16/03/2023 - 16/03/2023
created by Melissa Katherine
Auckland, New Zealand – Get ready to laugh, reflect, and maybe even apologise with comedian Melissa Katherine’s latest show, “The Apology.” Taking the audience back to her life as an Otago undergraduate dork in the early 2000s, Katherine blends humor with thought-provoking insights in a performance that’s equal parts hilarious and insightful.
With her background as a two-time RAW Comedy Semifinalist (2020 & 2022) and an Otago Capping Show alumnus, Katherine has become a familiar face in the Auckland stand-up scene, renowned for her expressive observational style.
In “The Apology,” she draws personal experiences to tackle themes of deep personal shame and the power of words with a story spanning two decades.
“I can’t wait to be back performing in Dunedin’ says Katherine. “I have great memories of being in the Capping Show and popping into Radio One. Quite a bit of the material for The Apology is based in Dunedin, so I think Fringe audiences will appreciate it.”
“Exceptional timing, witty commentary, and ability to turn even the most serious of topics into hilarious moments”- Chat GPT
Two shows on 16 March at 7pm and 8.30pm
Comedy , Theatre , Solo ,
Well-crafted for a Dunedin audience
Review by Alison Embleton 17th Mar 2023
First and foremost, Melissa Katherine has fantastic hair. Secondly, it’s very apparent that this woman deserves an opening act. A 6pm slot on the opening night of the Fringe Festival, with no warm-up act, is a tough gig for any comedian. Everyone is fresh from work, and haven’t even finished their first drinks yet. The venue is working against her too – the full daylight streaming in from the floor to ceiling windows isn’t adding anything to the confessional tone of her material. However, Katherine immediately leans into some embrace-the-awkward-style crowd work and, as much as is possible with a timid audience, gets the joke train running.
Any introverts in the audience tonight?
** introverted giggles of self-realisation**
The Apology is well-crafted for a Dunedin audience, with Katherine taking us all back in time with her to her days as a student at Otago University. The local highlights land a little better with a Dunedin audience than they might do elsewhere, and an iconic 90s-mid 2000s local celebrity features heavily as a sort of support-animal, if you will. You won’t be missing anything truly crucial without having been a resident of Dunedin, but it sure adds in a little extra sparkle dust if you are/were. Katherine’s description of the aforementioned celebrity are so hilariously and disgustingly precise, you feel like he’s in the room with you. RIP, Eric.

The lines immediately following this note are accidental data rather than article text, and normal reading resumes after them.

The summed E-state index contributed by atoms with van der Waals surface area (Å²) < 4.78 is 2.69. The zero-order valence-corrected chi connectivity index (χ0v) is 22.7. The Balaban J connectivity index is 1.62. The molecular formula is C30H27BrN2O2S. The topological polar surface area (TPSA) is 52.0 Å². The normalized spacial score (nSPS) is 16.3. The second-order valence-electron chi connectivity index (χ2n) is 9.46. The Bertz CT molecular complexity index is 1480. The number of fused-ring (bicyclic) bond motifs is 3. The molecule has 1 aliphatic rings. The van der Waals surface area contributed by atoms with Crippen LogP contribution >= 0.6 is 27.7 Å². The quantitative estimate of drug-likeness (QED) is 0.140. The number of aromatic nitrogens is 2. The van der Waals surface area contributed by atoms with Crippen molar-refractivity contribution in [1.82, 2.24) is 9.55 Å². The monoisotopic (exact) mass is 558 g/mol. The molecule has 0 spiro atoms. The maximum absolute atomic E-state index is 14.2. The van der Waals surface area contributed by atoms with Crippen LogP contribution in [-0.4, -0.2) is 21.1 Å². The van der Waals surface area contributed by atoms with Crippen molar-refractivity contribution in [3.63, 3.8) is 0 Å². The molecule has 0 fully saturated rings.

This show has been derived from anecdotes/observations largely stemming from a moment of dissociative panic in high school, fuelled by the nerdy-hot thrill of matrix leather trench coats, a fresh break up and the digestion of one (1) entire book on feminism.
It’s evident that this material has been doing the rounds for a while. The stories are punchy, well crafted and each is topped off with the perfect button of a joke. Katherine has a true gift for spinning shame and regret into comedic gold
As individual anecdotes, they’re excellent. Awkward, rude, shocking and very, very relatable. However the threads tying these together aren’t quite hitting the same level – the transitions often feel quite clunky. Perhaps because they’re stacked up against the high polish of the rest of her show, or maybe it’s because this particular audience is a bit lifeless? Regardless, they stick out largely because Katherine is an otherwise consummate performer.
Throughout her set, Katherine touches on some salient points that highlight how far we’ve come as a society in regard to the treatment of mental health, deftly weaving stories of her own chaotic mental health journey alongside some astute comedic observations: ever had your stalker tattle on you for having a manic episode?
I would love to see this show fleshed out a little more. There are hints at additional material: a mania-fueled first attempt at the titular apology apparently includes a whole section about intergalactic bus travel, and based on Katherine’s performance skill, I’d pay money to hear that read verbatim.
After many twists and turns, some detours into the realms of mansplainer atheists and the Keanu Reeves Cinematic Universe, The Apology culminates in an oddly satisfying let down, which again, feels very relatable.
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